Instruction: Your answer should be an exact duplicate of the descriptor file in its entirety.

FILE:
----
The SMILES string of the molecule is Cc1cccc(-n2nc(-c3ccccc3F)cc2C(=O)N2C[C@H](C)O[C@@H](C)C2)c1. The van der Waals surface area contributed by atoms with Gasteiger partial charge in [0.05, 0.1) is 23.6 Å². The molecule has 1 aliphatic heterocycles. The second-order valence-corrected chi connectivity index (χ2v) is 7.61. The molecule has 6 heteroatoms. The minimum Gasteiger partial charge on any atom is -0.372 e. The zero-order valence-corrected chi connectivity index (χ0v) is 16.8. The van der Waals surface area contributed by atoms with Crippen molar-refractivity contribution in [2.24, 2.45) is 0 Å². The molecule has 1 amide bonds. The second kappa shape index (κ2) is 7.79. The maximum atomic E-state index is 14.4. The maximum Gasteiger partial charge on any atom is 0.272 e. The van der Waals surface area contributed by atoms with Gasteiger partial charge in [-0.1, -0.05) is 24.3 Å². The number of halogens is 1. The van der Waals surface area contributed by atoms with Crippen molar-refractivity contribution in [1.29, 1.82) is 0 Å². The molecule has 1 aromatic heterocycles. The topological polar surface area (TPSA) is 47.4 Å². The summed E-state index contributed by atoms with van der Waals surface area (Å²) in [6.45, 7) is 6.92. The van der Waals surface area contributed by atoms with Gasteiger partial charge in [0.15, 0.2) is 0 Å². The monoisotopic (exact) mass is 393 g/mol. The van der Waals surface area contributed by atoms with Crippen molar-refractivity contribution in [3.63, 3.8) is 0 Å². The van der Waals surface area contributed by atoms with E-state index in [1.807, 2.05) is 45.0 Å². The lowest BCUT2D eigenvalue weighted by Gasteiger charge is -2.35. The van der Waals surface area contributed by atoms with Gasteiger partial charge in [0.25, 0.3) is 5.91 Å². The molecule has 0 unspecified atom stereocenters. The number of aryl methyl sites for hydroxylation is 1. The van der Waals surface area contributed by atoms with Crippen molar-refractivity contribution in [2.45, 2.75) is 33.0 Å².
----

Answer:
The SMILES string of the molecule is Cc1cccc(-n2nc(-c3ccccc3F)cc2C(=O)N2C[C@H](C)O[C@@H](C)C2)c1. The van der Waals surface area contributed by atoms with Gasteiger partial charge in [0.05, 0.1) is 23.6 Å². The molecule has 1 aliphatic heterocycles. The second-order valence-corrected chi connectivity index (χ2v) is 7.61. The molecule has 6 heteroatoms. The minimum Gasteiger partial charge on any atom is -0.372 e. The zero-order valence-corrected chi connectivity index (χ0v) is 16.8. The van der Waals surface area contributed by atoms with Crippen molar-refractivity contribution in [2.24, 2.45) is 0 Å². The molecule has 1 amide bonds. The second kappa shape index (κ2) is 7.79. The maximum atomic E-state index is 14.4. The maximum Gasteiger partial charge on any atom is 0.272 e. The van der Waals surface area contributed by atoms with Gasteiger partial charge in [-0.1, -0.05) is 24.3 Å². The number of halogens is 1. The van der Waals surface area contributed by atoms with Crippen molar-refractivity contribution in [1.29, 1.82) is 0 Å². The molecule has 1 aromatic heterocycles. The topological polar surface area (TPSA) is 47.4 Å². The summed E-state index contributed by atoms with van der Waals surface area (Å²) in [6.45, 7) is 6.92. The van der Waals surface area contributed by atoms with Gasteiger partial charge in [0.15, 0.2) is 0 Å². The monoisotopic (exact) mass is 393 g/mol. The van der Waals surface area contributed by atoms with Crippen molar-refractivity contribution in [3.63, 3.8) is 0 Å². The van der Waals surface area contributed by atoms with E-state index in [1.807, 2.05) is 45.0 Å². The lowest BCUT2D eigenvalue weighted by Gasteiger charge is -2.35. The van der Waals surface area contributed by atoms with Gasteiger partial charge in [0.25, 0.3) is 5.91 Å². The molecule has 0 unspecified atom stereocenters. The number of aryl methyl sites for hydroxylation is 1. The van der Waals surface area contributed by atoms with Crippen molar-refractivity contribution in [2.45, 2.75) is 33.0 Å².